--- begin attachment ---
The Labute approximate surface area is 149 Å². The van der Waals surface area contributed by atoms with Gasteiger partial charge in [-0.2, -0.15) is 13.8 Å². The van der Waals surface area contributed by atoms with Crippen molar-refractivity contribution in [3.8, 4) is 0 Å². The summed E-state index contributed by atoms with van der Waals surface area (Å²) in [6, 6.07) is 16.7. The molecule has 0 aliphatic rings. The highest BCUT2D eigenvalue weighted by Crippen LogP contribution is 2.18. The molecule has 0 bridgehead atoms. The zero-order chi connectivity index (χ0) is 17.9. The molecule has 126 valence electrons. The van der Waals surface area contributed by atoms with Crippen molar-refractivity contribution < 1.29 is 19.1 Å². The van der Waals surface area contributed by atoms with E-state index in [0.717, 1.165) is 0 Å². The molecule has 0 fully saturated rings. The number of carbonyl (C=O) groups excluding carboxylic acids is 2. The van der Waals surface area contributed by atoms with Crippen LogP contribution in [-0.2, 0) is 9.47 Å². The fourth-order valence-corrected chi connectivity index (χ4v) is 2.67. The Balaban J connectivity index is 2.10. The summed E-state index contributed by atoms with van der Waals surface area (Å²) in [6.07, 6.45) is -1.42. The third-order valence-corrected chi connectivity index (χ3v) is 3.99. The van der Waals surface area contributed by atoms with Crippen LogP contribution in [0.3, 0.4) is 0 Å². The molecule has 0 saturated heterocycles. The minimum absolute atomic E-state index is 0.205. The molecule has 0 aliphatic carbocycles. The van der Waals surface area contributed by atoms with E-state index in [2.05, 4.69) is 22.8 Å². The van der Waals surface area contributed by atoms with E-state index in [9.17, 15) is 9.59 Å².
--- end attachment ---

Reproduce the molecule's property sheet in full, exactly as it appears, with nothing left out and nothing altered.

The Labute approximate surface area is 149 Å². The van der Waals surface area contributed by atoms with Gasteiger partial charge in [-0.2, -0.15) is 13.8 Å². The van der Waals surface area contributed by atoms with Crippen molar-refractivity contribution in [3.8, 4) is 0 Å². The summed E-state index contributed by atoms with van der Waals surface area (Å²) in [6, 6.07) is 16.7. The molecule has 0 aliphatic rings. The highest BCUT2D eigenvalue weighted by Crippen LogP contribution is 2.18. The molecule has 0 bridgehead atoms. The zero-order chi connectivity index (χ0) is 17.9. The molecule has 126 valence electrons. The van der Waals surface area contributed by atoms with Crippen molar-refractivity contribution < 1.29 is 19.1 Å². The van der Waals surface area contributed by atoms with E-state index in [0.717, 1.165) is 0 Å². The molecule has 0 fully saturated rings. The number of carbonyl (C=O) groups excluding carboxylic acids is 2. The van der Waals surface area contributed by atoms with Crippen LogP contribution in [-0.2, 0) is 9.47 Å². The fourth-order valence-corrected chi connectivity index (χ4v) is 2.67. The Balaban J connectivity index is 2.10. The summed E-state index contributed by atoms with van der Waals surface area (Å²) in [6.07, 6.45) is -1.42. The third-order valence-corrected chi connectivity index (χ3v) is 3.99. The van der Waals surface area contributed by atoms with Crippen LogP contribution in [0.3, 0.4) is 0 Å². The molecule has 0 saturated heterocycles. The minimum absolute atomic E-state index is 0.205. The molecule has 0 aliphatic carbocycles. The van der Waals surface area contributed by atoms with E-state index in [2.05, 4.69) is 22.8 Å². The van der Waals surface area contributed by atoms with E-state index in [9.17, 15) is 9.59 Å².